Take some time to learn these baits, water temperatures are getting to the point where these baits will be highly effective!  If you can learn to master this bait and be patient enough to understand when this bait will be used...a whole new door will be opened to you when using any type of plastic lure!

Like always, any questions you have feel free to ask!

Tight Lines, 


Monday, April 9, 2012

Expensive Backlashes, Snags...and Some 20's!

Easter weekend was right around the corner, so that meant nothing less than a 3 day weekend to get out on the water and do some relaxing!  The morning predicted temperatures for the weekend had dipped down into the frost zone so it was going to be a toss up whether this awesome spring fishing was finally dying down for now. 


With no one home and Friday open to do some fishing I decided to brave the weather and head out to a local Naperville Forest Preserve Lake. Since the water temperature had dipped down I knew I was going to have to focus on a colder water bite...rat-l-traps, shakey heads, jerkbaits, and flat sided square bills were all ready to go on seperate poles.  Luckily I had my rain suit with me so the cold weather was a bit more bearable, but the winds were definitely unkind to my exposed face and hands.  I walked to my first spot and decided to use my shakey head for awhile that had a Yamamoto grub texas rigged on it.  I threw atleast a dozen casts hopping and dragging the shakey head along the rocks on the bottom trying to imitate a fleeing craw...but no takers.  I put the shakey head away and tried my luck with a suspending jerkbait...first cast...SNAG!  Tried popping it loose for a couple minutes but eventually conceded defeat...there went a 16 dollar Lucky Craft Pointer >: (  Lake 1...Fluke 0.  I switched back to the shakey head...threw about five more casts still ticked off about losing such an expensive lure...but then finally felt a hard thump from a hungry bass.  Took about a minute to get him in but fish number 1 was on the board for today.  38 degree air temperatures and 10-20 mph winds and I was able to land a fish.  I could have not cuaght anything the rest of the day...and I would have been perfectly happy with the fact that I got rid of the skunk on a day like today.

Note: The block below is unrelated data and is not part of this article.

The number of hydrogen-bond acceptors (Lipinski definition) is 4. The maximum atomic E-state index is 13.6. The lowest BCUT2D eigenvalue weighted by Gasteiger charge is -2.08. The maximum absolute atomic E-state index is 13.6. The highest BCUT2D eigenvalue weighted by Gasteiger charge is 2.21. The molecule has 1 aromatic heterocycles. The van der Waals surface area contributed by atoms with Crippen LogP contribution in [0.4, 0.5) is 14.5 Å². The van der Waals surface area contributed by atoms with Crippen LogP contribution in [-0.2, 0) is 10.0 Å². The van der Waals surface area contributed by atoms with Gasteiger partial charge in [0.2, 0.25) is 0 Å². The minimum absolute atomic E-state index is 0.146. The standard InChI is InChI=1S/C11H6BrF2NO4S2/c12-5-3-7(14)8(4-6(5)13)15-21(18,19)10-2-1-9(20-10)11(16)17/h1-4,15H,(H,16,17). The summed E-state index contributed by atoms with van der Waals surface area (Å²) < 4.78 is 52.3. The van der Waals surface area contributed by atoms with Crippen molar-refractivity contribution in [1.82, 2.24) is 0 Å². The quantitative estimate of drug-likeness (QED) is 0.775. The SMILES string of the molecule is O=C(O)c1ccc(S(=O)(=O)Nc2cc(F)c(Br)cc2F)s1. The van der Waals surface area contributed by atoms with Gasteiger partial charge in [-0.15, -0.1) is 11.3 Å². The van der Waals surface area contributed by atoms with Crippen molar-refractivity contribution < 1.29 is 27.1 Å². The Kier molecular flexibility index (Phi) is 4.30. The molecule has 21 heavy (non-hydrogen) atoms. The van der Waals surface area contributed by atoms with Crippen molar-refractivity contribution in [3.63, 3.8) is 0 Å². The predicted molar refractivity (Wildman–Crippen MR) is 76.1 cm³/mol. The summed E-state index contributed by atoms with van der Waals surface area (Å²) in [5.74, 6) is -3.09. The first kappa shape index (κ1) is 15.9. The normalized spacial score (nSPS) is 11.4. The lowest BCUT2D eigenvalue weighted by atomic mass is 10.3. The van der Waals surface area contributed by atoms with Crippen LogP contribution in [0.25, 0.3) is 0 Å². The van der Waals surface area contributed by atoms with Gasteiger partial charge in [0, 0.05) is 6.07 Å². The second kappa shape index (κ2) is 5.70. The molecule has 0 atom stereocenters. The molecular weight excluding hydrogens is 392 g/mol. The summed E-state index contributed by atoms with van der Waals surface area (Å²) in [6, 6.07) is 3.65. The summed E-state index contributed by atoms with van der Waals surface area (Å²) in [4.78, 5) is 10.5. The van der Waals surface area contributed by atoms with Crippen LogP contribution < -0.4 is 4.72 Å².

After I landed that one I decided to move over to a different spot on the lake where I had luck earlier in the week at.  What was unique about this area was the combination of sparse vegetation, big and small boulders, less exposure to the wind, and somewhat of a significant dropoff from the shore.  The main things that I thought were significant was the decrease in wind (for my sake mainly), and the fact that there were alot of rocks there. Rocky bottoms are one of the best forms of heat sources for bass when the water temperatures are colder.  I took out a flat sided Lucky Craft Squarebill and started performing the same retrieve I used last Wednesday.  I use the rod tip to pull the lure towards me and then reel in the slack towards the lure to give the lure time to float back up.  This caused two important things to happen...allowing the bait to be pulled deeper to the rocks allowing it to collide and deflect with the cover...and then upon retrieving the slack, you allow the bait some time to float up in the water column slightly to give on looking sluggish bass a chance to strike.  I threw the squarebill out...pulled the lure twice...hit some rocks...paused...and FISH ON!  Bass number 2 was landed and he was a fatty!  2 lbs 12 oz and probably 16" in length.  A nice fish to bring to the scales any day of the week.

The pattern worked perfectly on the first cast...but bad luck set in catching a fish on the first cast with the new lure and there were no more takers to be had in the area.  I decided after a few dozen casts of the squarebill that the water temps might still be too cold for the erratic action of the squarebill.  I then switched it up to a Rapala Clackin' Rap.  Knowing that I couldn't run the lipless crank too deep I decided to yo-yo the bait keeping it just above the weeds and rocks.  It took a few casts to get the bass feeding again but I ended up getting back to back to back fish...with the biggest one tipping the scale at exactly 3 pounds.

But with all success there is always some form of failure...and boy did things go south in a hurry.  Ended up snagging the Rapala Clackin' Rap on a boulder since I got too greedy and let it sink too long...there went another 10 bucks.  Lake 2 Fluke 5.  Moved spots, tied on another lipless crank.  Wound up for the next cast, in the backswing I snagged a bush behind me and as I threw forward the reel exploded with fluorocarbon!  That reel was toast for the day and so was the line...goodbye 20 dollar Seaguar 15 lb test!  Lake 3 Fluke 5.